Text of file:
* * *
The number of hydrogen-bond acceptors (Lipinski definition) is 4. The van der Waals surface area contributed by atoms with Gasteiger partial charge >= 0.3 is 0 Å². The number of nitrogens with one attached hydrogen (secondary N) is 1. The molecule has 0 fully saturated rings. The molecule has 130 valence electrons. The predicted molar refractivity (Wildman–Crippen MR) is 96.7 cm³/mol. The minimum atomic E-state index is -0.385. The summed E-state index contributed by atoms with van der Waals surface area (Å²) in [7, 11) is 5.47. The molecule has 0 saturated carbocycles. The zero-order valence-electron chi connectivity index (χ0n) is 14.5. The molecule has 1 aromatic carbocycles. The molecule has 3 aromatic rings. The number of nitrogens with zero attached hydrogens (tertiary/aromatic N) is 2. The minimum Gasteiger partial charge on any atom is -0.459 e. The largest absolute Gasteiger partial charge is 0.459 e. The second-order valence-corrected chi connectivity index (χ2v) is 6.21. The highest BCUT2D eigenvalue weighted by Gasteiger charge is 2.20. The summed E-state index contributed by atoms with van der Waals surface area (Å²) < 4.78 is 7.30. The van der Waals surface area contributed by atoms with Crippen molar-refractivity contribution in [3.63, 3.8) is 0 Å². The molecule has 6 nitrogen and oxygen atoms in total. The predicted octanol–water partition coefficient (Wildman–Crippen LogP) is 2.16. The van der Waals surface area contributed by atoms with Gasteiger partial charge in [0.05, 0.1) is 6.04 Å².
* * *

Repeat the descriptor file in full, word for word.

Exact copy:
The number of hydrogen-bond acceptors (Lipinski definition) is 4. The van der Waals surface area contributed by atoms with Gasteiger partial charge >= 0.3 is 0 Å². The number of nitrogens with one attached hydrogen (secondary N) is 1. The molecule has 0 fully saturated rings. The molecule has 130 valence electrons. The predicted molar refractivity (Wildman–Crippen MR) is 96.7 cm³/mol. The minimum atomic E-state index is -0.385. The summed E-state index contributed by atoms with van der Waals surface area (Å²) in [7, 11) is 5.47. The molecule has 0 saturated carbocycles. The zero-order valence-electron chi connectivity index (χ0n) is 14.5. The molecule has 1 aromatic carbocycles. The molecule has 3 aromatic rings. The number of nitrogens with zero attached hydrogens (tertiary/aromatic N) is 2. The minimum Gasteiger partial charge on any atom is -0.459 e. The largest absolute Gasteiger partial charge is 0.459 e. The second-order valence-corrected chi connectivity index (χ2v) is 6.21. The highest BCUT2D eigenvalue weighted by Gasteiger charge is 2.20. The summed E-state index contributed by atoms with van der Waals surface area (Å²) < 4.78 is 7.30. The van der Waals surface area contributed by atoms with Crippen molar-refractivity contribution in [3.63, 3.8) is 0 Å². The molecule has 6 nitrogen and oxygen atoms in total. The predicted octanol–water partition coefficient (Wildman–Crippen LogP) is 2.16. The van der Waals surface area contributed by atoms with Gasteiger partial charge in [0.05, 0.1) is 6.04 Å².